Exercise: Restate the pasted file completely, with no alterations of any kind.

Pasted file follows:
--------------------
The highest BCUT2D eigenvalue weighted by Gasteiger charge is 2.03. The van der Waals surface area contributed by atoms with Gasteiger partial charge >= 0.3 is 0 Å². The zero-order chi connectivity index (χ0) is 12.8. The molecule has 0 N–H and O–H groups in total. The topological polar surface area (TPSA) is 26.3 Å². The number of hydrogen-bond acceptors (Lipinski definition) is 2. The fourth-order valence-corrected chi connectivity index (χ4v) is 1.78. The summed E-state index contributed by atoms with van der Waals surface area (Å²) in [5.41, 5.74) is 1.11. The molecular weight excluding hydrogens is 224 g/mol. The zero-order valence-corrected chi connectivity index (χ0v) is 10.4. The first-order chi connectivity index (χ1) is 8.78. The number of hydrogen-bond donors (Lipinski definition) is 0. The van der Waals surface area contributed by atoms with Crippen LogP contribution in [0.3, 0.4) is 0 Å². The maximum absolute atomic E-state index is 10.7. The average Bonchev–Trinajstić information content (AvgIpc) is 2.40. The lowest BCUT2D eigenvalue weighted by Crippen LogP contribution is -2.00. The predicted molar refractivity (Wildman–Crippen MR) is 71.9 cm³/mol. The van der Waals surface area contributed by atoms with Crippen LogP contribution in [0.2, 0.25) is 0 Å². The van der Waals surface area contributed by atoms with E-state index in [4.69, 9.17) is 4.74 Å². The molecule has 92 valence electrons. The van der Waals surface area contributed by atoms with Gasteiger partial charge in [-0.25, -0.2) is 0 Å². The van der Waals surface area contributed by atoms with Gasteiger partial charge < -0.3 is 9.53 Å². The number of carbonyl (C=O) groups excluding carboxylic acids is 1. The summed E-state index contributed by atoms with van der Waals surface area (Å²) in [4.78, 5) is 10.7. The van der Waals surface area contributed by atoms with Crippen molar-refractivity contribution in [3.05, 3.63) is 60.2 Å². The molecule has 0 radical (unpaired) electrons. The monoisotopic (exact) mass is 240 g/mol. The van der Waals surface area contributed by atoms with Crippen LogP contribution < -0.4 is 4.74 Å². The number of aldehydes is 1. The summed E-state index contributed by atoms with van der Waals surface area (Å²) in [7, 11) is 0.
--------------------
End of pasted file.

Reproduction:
The highest BCUT2D eigenvalue weighted by Gasteiger charge is 2.03. The van der Waals surface area contributed by atoms with Gasteiger partial charge >= 0.3 is 0 Å². The zero-order chi connectivity index (χ0) is 12.8. The molecule has 0 N–H and O–H groups in total. The topological polar surface area (TPSA) is 26.3 Å². The number of hydrogen-bond acceptors (Lipinski definition) is 2. The fourth-order valence-corrected chi connectivity index (χ4v) is 1.78. The summed E-state index contributed by atoms with van der Waals surface area (Å²) in [5.41, 5.74) is 1.11. The molecular weight excluding hydrogens is 224 g/mol. The zero-order valence-corrected chi connectivity index (χ0v) is 10.4. The first-order chi connectivity index (χ1) is 8.78. The number of hydrogen-bond donors (Lipinski definition) is 0. The van der Waals surface area contributed by atoms with Crippen LogP contribution in [0.3, 0.4) is 0 Å². The maximum absolute atomic E-state index is 10.7. The average Bonchev–Trinajstić information content (AvgIpc) is 2.40. The lowest BCUT2D eigenvalue weighted by Crippen LogP contribution is -2.00. The predicted molar refractivity (Wildman–Crippen MR) is 71.9 cm³/mol. The van der Waals surface area contributed by atoms with Crippen LogP contribution in [0.2, 0.25) is 0 Å². The van der Waals surface area contributed by atoms with E-state index in [4.69, 9.17) is 4.74 Å². The molecule has 92 valence electrons. The van der Waals surface area contributed by atoms with Gasteiger partial charge in [-0.25, -0.2) is 0 Å². The van der Waals surface area contributed by atoms with Gasteiger partial charge < -0.3 is 9.53 Å². The number of carbonyl (C=O) groups excluding carboxylic acids is 1. The summed E-state index contributed by atoms with van der Waals surface area (Å²) in [4.78, 5) is 10.7. The van der Waals surface area contributed by atoms with Crippen molar-refractivity contribution in [3.05, 3.63) is 60.2 Å². The molecule has 0 radical (unpaired) electrons. The monoisotopic (exact) mass is 240 g/mol. The van der Waals surface area contributed by atoms with Crippen LogP contribution < -0.4 is 4.74 Å². The number of aldehydes is 1. The summed E-state index contributed by atoms with van der Waals surface area (Å²) in [7, 11) is 0.